Here are three questions to ask when it’s time for your church website’s maintenance:
- Does everything work? All the links and navigational tools on your website need to function for your website to attract and keep visitors. New plugins and WordPress updates can sometimes change your website’s code, so schedule a routine runthrough of your website after every major change.
- How secure is my website? Website security needs to be at the top of your priority list. Get SSL certified, if your website isn’t already, and look into HTTPS encryption to securely connect your visitors to your website.
- Is anything outdated? While you should regularly post new content on your website for your supporters to engage with, updating other mainstays will make your website look fresh and well cared for. Update your news page about upcoming events, add new pictures to photo carousels, and make sure you can always be contacted at the provided contact information.
- How long are load times? Long load times can lead to visitors getting frustrated and exiting out of your website. Check if any plugins are slowing down your website, if any images can be compressed, or if you have unnecessary link redirect chains.
If something goes really wrong, seeking a consultant is never a bad idea. However, with routine care, your website should always be safe and functional.
3. Present Clear Donation Options
While your website shouldn’t be solely about fundraising, our increased reliance on technology over the past year means that supporting online donations is vital for your church’s financial health. Churches want to cultivate giving as a habit with church members, and your website should meet them halfway by presenting straightforward donation information.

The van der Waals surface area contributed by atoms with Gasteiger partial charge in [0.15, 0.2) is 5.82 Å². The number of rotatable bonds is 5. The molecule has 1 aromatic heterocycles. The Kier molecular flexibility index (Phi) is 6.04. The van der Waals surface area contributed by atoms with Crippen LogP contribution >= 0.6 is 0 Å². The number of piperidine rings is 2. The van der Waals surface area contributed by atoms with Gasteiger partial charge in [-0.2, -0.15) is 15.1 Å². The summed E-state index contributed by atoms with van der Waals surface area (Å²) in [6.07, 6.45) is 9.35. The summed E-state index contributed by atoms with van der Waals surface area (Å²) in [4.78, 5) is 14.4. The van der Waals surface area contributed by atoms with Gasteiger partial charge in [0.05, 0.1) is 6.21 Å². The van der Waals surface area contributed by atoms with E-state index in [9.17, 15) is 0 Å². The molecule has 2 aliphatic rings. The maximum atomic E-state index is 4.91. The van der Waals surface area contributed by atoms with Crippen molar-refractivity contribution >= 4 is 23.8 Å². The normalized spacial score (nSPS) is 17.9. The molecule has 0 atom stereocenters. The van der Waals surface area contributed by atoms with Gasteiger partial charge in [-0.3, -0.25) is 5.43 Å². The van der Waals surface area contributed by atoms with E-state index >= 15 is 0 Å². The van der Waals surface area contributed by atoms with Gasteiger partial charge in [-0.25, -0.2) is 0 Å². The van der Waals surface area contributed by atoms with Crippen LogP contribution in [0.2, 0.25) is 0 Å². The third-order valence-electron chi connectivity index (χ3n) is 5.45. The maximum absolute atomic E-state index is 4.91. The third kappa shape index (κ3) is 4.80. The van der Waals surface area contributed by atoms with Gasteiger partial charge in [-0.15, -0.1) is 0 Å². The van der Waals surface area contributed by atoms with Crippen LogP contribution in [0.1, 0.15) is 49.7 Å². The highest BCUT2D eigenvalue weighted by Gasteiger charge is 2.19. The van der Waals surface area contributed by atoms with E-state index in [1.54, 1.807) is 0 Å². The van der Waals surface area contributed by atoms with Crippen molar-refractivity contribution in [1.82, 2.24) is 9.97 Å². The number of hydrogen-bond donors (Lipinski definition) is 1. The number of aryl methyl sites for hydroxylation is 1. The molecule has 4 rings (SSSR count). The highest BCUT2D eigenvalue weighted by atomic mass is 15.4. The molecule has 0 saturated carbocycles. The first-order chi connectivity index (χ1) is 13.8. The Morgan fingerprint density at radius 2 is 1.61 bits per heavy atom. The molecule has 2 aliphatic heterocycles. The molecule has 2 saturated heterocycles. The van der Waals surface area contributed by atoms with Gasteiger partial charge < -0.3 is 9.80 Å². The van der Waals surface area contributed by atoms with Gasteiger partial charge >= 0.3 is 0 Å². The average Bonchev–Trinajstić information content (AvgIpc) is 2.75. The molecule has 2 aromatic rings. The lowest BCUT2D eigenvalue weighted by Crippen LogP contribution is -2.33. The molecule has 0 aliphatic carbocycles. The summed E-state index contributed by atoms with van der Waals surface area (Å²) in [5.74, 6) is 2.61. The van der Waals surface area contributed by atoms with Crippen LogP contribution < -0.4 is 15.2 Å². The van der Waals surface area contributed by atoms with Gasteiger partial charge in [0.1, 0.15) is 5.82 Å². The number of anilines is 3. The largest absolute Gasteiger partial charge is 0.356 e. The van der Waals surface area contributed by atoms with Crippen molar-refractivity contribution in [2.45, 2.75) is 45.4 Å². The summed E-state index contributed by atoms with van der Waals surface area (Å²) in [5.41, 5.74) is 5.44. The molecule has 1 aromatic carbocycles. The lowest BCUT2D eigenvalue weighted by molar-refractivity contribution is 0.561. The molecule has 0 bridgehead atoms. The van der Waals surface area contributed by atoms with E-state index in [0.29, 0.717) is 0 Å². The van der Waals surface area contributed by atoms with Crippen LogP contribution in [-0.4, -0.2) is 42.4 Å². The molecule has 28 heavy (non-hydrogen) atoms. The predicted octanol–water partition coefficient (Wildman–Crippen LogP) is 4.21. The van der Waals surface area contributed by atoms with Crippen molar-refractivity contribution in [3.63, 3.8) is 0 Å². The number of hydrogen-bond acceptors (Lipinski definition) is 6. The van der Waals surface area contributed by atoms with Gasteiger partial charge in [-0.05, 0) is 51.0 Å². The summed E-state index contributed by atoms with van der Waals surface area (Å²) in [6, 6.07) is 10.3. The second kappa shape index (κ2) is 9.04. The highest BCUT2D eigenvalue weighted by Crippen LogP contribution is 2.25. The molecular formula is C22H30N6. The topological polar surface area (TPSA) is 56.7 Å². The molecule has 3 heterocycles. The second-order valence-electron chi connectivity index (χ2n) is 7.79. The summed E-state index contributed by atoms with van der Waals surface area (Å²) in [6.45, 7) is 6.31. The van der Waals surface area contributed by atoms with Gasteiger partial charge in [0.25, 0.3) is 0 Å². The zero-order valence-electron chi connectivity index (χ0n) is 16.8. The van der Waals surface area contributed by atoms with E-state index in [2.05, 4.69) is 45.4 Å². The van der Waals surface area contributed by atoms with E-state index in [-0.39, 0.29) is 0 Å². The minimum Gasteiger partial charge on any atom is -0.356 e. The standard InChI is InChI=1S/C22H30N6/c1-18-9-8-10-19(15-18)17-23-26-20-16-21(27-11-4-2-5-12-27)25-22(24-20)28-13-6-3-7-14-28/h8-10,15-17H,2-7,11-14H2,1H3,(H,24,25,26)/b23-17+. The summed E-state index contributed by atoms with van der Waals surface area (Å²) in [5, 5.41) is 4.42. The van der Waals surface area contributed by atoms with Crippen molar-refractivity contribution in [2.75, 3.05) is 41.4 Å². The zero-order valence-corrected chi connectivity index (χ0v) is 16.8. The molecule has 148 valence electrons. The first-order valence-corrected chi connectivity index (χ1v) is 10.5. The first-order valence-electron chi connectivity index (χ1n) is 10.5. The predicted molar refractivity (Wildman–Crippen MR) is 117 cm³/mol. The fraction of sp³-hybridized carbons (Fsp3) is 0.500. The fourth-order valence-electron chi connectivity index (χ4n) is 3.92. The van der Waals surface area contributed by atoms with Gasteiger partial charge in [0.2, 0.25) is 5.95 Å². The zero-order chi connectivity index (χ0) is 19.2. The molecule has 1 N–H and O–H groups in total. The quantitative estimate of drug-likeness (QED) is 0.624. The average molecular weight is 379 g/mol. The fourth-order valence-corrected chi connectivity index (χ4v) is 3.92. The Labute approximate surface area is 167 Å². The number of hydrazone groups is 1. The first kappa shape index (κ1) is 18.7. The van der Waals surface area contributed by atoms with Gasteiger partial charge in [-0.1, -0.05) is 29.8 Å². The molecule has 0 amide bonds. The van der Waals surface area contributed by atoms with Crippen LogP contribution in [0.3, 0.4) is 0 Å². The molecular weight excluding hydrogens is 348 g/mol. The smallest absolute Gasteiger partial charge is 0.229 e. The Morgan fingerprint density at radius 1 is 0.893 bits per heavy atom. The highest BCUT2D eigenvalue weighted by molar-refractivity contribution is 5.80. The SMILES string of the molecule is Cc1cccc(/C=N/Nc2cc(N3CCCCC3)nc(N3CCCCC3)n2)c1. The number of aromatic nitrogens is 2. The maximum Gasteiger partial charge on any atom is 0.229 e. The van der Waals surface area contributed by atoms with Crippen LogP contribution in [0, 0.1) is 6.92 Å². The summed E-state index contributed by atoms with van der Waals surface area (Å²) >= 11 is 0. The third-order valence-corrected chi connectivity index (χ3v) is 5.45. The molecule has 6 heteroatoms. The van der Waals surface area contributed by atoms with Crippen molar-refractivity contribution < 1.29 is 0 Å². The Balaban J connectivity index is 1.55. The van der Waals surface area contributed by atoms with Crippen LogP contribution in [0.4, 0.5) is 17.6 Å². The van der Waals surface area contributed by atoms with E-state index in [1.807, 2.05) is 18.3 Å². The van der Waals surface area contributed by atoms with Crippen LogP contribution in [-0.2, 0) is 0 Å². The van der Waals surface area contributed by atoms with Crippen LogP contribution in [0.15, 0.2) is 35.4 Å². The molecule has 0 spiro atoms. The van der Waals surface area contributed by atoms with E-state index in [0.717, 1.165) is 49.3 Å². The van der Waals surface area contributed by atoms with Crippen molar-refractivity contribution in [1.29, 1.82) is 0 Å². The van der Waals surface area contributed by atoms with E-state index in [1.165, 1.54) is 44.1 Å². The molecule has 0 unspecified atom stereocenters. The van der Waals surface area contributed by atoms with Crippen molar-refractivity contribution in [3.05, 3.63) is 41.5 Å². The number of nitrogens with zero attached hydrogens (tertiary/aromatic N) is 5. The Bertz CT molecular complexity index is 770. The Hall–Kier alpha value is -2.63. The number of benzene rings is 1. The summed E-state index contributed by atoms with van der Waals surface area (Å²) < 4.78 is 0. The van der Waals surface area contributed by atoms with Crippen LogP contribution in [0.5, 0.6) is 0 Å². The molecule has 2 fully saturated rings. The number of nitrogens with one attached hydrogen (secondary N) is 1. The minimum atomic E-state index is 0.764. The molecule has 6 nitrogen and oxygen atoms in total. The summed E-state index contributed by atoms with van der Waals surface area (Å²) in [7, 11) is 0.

Qgiv has a few tips specifically for how churches should format their donation pages:
- Key information fields. Every donation page should require the basics such as the donor’s name and contact information, suggested giving amounts, and the option to be a recurring donor.
- Simple layout. A long and complicated form can lead to donor abandonment, donors exiting out of the page before completing their gift. Keep your donation form to a single page or a few concise, clearly-labeled stages to encourage donors to see their donation through to the end.
- Branded images and colors. While you should limit pictures to ensure your donation form doesn’t get too long, matching your donation page with your church aesthetically will help forge relationships with your donors. Add your church’s logo to the top of the page or pick a color scheme to keep consistent across your entire website including your donation form.
During difficult times, many nonprofits rely on a stable base of repeat donors. Churches who turn their congregation into recurring donors will have revenue streams they can depend on in times of crisis. However, you should never treat your donors like an ATM. Doing little things to show you value your supporters’ time and willingness to give can go a long way towards building relationships with your supporters.
4. Adapt Your Website for Mobile
Optimizing your website for mobile friendliness has become a necessity. In 2019, over 50% of all internet traffic came from mobile users, meaning half of your visitors are viewing your website on their phones.
Many web pages that aren’t mobile-optimized require lots of tedious scrolling, while some may be completely unusable due to unformatted images and lines of text. However, as more websites adapt to create responsive designs, most mobile users have become accustomed to mobile-friendly websites and won’t hesitate to press the back button if your website isn’t loading quickly or correctly.